Jenny Gillespie is a songwriter currently based in San Francisco. She released her latest album, Cure For Dreaming, back in January, a record which combined her earnest folk with dashes of progressive jazz and sunny 60s/70s pop. The themes of the album are pretty serious, ruminations on motherhood, marriage, spirituality and, almost inevitably, death, give the songs a depth that far exceeds much of its contemporary genre-mates. We were pleased indeed, then, when Jenny agreed to answer some of our questions about the record, her influences and her record label, Narooma Records. Without further ado, check out the interview below!
Hi Jenny, thanks for speaking with us! How is life in California at this time of year?
It’s cool and rainy, every day is different weather wise and there aren’t really any seasons so it can feel disorienting!
Your latest album, Cure For Dreaming, sounds like your fullest, most polished release to date. Was this your intention going into the record? Or do such things evolve as the songs take shape?
I think my intention was to work with someone and hand over the production “polishing” reins so I could really focus on songwriting and singing. My previous efforts have been looser and more experimental and self produced, which was fun but I had an eight month old baby at the time of creating the album so had to think of how to simplify and delegate. My main goal was for it to sound beautiful.
I was trying to decide if the album is sad or uplifting and came to the conclusion that it’s both, which I suppose isn’t all that surprising considering the existential themes of mortality, motherhood and spirituality. I’m interested in how the songs feel in your own mind? Does the binary happy/sad idea even occur to you?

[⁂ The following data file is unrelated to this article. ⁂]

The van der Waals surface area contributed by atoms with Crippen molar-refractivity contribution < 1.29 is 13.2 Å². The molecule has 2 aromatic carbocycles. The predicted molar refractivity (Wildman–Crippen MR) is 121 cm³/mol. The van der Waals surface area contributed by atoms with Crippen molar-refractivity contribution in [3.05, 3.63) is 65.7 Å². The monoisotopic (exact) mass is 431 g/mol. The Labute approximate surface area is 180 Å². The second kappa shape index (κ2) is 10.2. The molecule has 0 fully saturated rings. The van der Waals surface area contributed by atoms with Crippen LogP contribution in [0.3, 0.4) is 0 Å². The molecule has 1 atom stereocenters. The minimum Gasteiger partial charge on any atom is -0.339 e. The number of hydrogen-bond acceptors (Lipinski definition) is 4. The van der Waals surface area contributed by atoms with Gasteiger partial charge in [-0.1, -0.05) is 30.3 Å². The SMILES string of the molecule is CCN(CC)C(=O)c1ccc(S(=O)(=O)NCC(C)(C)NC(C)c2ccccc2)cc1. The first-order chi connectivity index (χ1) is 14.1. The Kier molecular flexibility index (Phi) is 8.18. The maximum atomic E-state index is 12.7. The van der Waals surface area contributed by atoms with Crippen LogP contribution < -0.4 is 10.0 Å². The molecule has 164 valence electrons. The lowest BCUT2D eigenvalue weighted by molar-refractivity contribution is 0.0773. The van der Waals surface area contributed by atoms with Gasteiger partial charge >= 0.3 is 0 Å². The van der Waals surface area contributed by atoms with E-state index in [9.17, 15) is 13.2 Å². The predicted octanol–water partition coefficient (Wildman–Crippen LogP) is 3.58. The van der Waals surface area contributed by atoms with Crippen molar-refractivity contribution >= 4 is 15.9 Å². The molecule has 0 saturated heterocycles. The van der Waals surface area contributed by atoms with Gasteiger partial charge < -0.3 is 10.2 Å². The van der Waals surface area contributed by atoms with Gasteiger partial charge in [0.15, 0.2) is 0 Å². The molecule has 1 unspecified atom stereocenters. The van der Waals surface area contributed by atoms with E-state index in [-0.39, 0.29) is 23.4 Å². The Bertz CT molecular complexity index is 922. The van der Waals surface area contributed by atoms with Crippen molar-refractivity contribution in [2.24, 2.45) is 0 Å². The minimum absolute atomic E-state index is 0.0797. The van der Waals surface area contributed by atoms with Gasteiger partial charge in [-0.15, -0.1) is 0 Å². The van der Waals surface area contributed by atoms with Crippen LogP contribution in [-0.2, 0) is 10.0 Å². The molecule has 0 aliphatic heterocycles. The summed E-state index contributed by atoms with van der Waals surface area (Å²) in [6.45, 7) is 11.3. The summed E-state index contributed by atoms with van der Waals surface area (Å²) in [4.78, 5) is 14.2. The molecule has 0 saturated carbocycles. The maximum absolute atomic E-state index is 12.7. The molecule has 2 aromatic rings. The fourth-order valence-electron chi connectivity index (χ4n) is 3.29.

I feel the songs are hopeful-someone once told me they were drawn to my music because it’s about the survival of your spirit in the difficult situation of being human. So not really happy or sad, just about loving despite suffering. I liked that reading very much.
Who/what do you consider as the biggest influences on your writing? Are they musical or from personal experiences? Do any other art forms (literature, film, visual art) play a role?
My biggest influence is probably my mother who gave me her 1972 Martin when I was thirteen and played tapes of Bob Dylan, Leonard Cohen, Dionne Warwick, Dolly Parton and other greats in our house and car while I was growing up. I am constantly reading three or four books at once, and poetry definitely influences me–I think for this album a poet named Patrizia Cavelli was really getting to me, her clarity and directness. My friendships with women have also really affected my songwriting and depicting their strength and intricacies, and motherhood has been a huge part of my recent writing.
Your record label, Narooma Records, is a home for “genre-defying”, “offbeat” female artists. How important is it to set up networks of support and collaboration in today’s saturated music industry?
I think it’s very important and if you find other female artists to support and who in turn encourage you, it makes you feel like you can keep going as a woman artist in your 30s or 40s–there isn’t a whole lot of support for that in the mainstream music world.
What’s next for Jenny Gillespie? Do you have clear plans for your future, or is your creative process a little more intuitive?
I would like to keep writing and recording but probably under a new name, I think it’s time to shed and renew. I am interested in blending synthetic with organic as I did on my album Chamma-but also getting it into a jazz/r and b place–that’s my intuition right now! But probably not for a few months, since I have a new baby coming in July.
Finally, could you name 4-5 artists you yourself are currently enjoying? They can be brand new or old classics, super-popular or barely known, whatever you find yourself returning to.
Joanna Newsom, Madeleine Parrenin, Beyoncé, Julie Andrews